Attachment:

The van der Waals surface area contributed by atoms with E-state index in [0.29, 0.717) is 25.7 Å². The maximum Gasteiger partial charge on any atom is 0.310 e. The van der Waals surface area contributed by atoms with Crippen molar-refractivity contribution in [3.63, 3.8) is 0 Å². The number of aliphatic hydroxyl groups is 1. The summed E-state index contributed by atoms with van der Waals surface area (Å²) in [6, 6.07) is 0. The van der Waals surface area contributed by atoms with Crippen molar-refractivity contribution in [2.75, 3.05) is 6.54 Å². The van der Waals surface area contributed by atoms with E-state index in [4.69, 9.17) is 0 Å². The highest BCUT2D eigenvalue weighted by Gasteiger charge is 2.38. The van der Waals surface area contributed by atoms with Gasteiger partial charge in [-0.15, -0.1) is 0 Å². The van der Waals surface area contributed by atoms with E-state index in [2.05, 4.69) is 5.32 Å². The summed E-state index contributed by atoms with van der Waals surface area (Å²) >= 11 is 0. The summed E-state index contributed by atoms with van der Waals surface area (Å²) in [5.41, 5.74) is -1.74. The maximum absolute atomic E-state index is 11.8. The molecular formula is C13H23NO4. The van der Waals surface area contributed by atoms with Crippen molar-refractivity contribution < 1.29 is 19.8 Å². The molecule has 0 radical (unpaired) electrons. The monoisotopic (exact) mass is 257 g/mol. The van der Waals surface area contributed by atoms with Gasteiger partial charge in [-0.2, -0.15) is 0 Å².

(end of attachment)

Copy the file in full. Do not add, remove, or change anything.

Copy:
The van der Waals surface area contributed by atoms with E-state index in [0.29, 0.717) is 25.7 Å². The maximum Gasteiger partial charge on any atom is 0.310 e. The van der Waals surface area contributed by atoms with Crippen molar-refractivity contribution in [3.63, 3.8) is 0 Å². The number of aliphatic hydroxyl groups is 1. The summed E-state index contributed by atoms with van der Waals surface area (Å²) in [6, 6.07) is 0. The van der Waals surface area contributed by atoms with Crippen molar-refractivity contribution in [2.75, 3.05) is 6.54 Å². The van der Waals surface area contributed by atoms with E-state index in [4.69, 9.17) is 0 Å². The highest BCUT2D eigenvalue weighted by Gasteiger charge is 2.38. The van der Waals surface area contributed by atoms with Gasteiger partial charge in [-0.15, -0.1) is 0 Å². The van der Waals surface area contributed by atoms with E-state index in [2.05, 4.69) is 5.32 Å². The summed E-state index contributed by atoms with van der Waals surface area (Å²) >= 11 is 0. The summed E-state index contributed by atoms with van der Waals surface area (Å²) in [5.41, 5.74) is -1.74. The maximum absolute atomic E-state index is 11.8. The molecular formula is C13H23NO4. The van der Waals surface area contributed by atoms with Crippen molar-refractivity contribution < 1.29 is 19.8 Å². The molecule has 0 radical (unpaired) electrons. The monoisotopic (exact) mass is 257 g/mol. The van der Waals surface area contributed by atoms with Gasteiger partial charge in [-0.2, -0.15) is 0 Å².